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About pūjā and the Path

With pūjā we enter a magical universe where everything is alive and is part of a living organism called Life. The One Life is living us all, and when we connect to that, we are plugged in.

Pūjā combines several spiritual disciplines to penetrate deeply into the energetic essence of being. Sometimes this evokes heightened emotive states and mystical experiences, and at times we feel nothing much. At other moments our system may resist and react, or we go into a healing crisis. These are the initial reactions and they give us plenty to work with. However, the deeper effects of pūjā can take much longer to manifest. These are more subtle, pervasive, powerful and enduring.

All outer ritual corresponds to inner energies, capacities or states of being. The self-effulgent power of the Sun is our very own consciousness, while the reflective capacity of the Moon is our mind, and the wind is our breath. When we invoke the Moon as a deity into an image on the altar, we connect with the Moon as a heavenly body, an astrological entity, as our own mind and emotions, and as reflective capacity. In this way, the Moon takes the shape of a mantra, mythology, materials, yantras, placements and actions during the ritual. These are not merely symbolizing the deity, they are its energetic embodyment. For example, out of all liquids it is milk that corresponds to the energy of the Moon, so the ritual use of milk will increase the energy of the Moon.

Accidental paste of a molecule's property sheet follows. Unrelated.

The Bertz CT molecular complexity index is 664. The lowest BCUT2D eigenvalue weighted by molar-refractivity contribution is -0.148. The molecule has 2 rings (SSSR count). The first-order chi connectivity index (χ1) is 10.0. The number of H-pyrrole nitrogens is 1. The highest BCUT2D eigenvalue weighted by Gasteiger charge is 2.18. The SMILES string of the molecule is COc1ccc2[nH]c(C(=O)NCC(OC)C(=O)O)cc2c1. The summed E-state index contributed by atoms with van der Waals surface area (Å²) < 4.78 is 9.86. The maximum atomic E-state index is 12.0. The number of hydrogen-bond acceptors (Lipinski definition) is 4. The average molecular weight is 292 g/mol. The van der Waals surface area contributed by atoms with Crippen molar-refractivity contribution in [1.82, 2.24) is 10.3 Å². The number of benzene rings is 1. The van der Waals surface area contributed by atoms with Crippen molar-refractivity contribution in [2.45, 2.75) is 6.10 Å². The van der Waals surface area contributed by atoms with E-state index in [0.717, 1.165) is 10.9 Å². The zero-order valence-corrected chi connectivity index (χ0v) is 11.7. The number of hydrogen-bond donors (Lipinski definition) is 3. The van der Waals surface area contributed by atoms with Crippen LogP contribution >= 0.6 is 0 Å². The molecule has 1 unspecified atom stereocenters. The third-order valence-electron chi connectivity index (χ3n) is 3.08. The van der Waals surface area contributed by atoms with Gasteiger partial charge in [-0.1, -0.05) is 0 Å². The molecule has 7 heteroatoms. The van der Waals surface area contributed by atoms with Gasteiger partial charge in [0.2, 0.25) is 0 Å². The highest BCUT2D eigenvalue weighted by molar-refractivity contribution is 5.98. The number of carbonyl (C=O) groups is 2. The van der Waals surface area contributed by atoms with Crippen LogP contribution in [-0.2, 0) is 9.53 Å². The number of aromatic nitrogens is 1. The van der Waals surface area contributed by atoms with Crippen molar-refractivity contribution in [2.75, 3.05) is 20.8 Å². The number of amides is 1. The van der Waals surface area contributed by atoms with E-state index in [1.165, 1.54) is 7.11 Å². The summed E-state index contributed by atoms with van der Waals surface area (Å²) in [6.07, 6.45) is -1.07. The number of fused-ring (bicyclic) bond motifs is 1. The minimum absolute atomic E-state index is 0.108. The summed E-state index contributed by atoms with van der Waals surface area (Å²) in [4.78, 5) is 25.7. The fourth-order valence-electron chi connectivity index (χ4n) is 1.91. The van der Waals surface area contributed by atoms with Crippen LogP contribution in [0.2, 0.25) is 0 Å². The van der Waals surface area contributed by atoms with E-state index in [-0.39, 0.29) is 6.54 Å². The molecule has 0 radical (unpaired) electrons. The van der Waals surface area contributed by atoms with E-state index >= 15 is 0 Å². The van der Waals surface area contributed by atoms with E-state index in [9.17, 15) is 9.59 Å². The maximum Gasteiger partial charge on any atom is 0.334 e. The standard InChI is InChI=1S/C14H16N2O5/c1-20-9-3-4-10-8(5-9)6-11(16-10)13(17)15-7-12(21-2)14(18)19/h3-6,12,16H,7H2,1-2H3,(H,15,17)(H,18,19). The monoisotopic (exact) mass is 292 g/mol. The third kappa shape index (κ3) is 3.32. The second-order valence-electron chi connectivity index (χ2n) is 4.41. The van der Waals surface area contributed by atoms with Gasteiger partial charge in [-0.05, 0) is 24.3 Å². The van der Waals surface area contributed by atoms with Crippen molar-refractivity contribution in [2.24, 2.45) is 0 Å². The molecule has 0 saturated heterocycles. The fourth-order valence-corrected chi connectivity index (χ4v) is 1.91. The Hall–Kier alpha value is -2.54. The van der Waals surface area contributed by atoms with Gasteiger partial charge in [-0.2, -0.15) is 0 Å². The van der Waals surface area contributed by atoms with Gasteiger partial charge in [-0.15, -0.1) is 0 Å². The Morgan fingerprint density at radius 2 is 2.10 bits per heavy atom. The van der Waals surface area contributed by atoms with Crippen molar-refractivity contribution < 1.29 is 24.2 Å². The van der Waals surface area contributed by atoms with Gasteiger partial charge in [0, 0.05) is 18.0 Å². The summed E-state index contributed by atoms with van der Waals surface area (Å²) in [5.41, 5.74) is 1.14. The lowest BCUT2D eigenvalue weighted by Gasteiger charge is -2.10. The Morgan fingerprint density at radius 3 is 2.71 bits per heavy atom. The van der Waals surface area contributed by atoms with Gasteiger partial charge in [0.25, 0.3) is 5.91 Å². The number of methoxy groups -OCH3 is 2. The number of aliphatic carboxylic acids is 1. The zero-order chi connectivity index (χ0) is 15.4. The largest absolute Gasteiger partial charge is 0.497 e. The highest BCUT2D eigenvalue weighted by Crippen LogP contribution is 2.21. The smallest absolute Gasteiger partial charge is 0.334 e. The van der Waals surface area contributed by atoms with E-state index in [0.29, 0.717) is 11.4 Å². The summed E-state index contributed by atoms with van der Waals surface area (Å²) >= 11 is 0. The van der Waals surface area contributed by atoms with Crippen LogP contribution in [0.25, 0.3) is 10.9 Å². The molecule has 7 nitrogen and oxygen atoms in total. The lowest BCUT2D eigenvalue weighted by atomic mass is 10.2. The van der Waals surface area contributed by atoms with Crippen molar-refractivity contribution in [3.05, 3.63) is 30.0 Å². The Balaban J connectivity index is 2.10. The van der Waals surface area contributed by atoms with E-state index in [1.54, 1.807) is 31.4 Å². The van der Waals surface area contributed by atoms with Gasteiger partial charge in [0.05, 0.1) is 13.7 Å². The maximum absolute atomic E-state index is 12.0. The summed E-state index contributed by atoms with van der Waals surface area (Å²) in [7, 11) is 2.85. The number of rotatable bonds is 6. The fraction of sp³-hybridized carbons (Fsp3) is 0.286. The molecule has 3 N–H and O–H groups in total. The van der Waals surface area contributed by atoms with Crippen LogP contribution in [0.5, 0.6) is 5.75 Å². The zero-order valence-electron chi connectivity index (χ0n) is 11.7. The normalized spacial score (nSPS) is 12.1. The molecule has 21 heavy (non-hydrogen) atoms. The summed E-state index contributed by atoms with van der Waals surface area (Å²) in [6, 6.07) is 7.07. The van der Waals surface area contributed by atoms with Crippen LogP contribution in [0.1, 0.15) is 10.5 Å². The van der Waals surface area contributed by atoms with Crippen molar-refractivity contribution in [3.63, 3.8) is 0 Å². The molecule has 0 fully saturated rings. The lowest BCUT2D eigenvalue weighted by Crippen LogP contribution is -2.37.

A deeper knowledge helps us to expand our consciousness beyond cookbook ritualism where we simply follow the manual. The combination of inner yoga, outer activity and mental understanding makes the pūjās come alive. Merely going through the motions is not enough, nor very satisfying.

What is reality? Reality is what we understand the world to be. Our intelligence is how we make sense out of life as it is. To change our understanding is to change our reality. So intellect is really of vital importance whether we actively work with it or not. Our intelligence or buddhi is not separate from our experience. It is not an objective mental faculty in an ivory tower judging things from its pristine heights, but an active principle which shapes our experience.

That is why we study the śastras. To have a correct understanding which furthers our spiritual quest. In this way the mind becomes an instrument rather than an obstacle.

We can try to alter our circumstances by performing pūjās and mantra sādhana, and this will definitely have its effects. But on a deeper level, we can claim our independence from all outer circumstances by mastering our inner world, mastering our reactive patterns. This is the deeper layer of working with mantra and pūjā: to understand our own essential nature as not different from deity. Forever full, complete and satisfied, all-powerful and ultimately free. That is our deepest self, and ultimately that is what we worship.

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